Friday, June 15, 2012 | 3:56 PM
Around the world, Internet freedom is under threat. According to the Open Net Initiative, more than 620 million Internet users - 31% of the world’s total Internet users - live in countries where there is substantial or pervasive filtering of online content.
On Monday 18 June, we’ll be hosting a Big Tent on the Internet and free expression at the Mansion House in Dublin, as part of the official programme of Ireland’s Presidency of the Organisation for Security and Cooperation in Europe (OSCE).
This event follows the thought-provoking Big Tent we held in The Hague last November, at which U.S. Secretary of State Hillary Clinton gave the keynote speech.
Monday’s Dublin Big Tent features another special guest: President Toomas Ilves of Estonia, pictured at left. Years after earning its independence from the Soviet Union in 1991, his country fought off a massive cyber attack. Instead of cracking down on the Internet, Estonia emerged determined to keep it open and free.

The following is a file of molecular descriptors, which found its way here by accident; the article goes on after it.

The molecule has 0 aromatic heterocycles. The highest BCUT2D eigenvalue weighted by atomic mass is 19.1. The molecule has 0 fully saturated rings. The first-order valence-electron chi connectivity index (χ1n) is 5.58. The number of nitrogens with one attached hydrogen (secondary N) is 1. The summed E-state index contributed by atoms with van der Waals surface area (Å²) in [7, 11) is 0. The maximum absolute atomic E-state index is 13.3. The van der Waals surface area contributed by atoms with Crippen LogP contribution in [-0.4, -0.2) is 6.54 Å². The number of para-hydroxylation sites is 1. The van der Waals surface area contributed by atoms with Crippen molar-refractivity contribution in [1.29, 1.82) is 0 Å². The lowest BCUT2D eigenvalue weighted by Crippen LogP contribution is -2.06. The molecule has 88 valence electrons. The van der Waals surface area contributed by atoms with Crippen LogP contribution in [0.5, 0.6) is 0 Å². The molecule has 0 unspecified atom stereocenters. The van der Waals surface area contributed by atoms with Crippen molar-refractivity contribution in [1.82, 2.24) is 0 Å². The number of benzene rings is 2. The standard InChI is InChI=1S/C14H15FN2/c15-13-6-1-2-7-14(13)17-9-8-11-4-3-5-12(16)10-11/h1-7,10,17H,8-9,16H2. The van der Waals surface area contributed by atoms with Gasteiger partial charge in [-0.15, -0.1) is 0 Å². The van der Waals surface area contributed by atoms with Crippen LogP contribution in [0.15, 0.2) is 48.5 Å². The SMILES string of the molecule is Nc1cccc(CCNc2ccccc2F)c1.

We’ll also be hearing from one of the fathers of the Internet, Vint Cerf; the U.S. Department of State’s Innovation Advisor Alec Ross; and the author of the acclaimed book War Horse, Michael Morpurgo, who will offer a lyrical take on free expression in the modern world.
By coincidence, Myanmar’s recently freed Nobel Peace Prize winner Aung San Sui Kuy will also be in the Irish capital on Monday evening to receive an Amnesty International award. As her experience demonstrates, freedom can never be taken for granted. We must remain vigilant in its defence.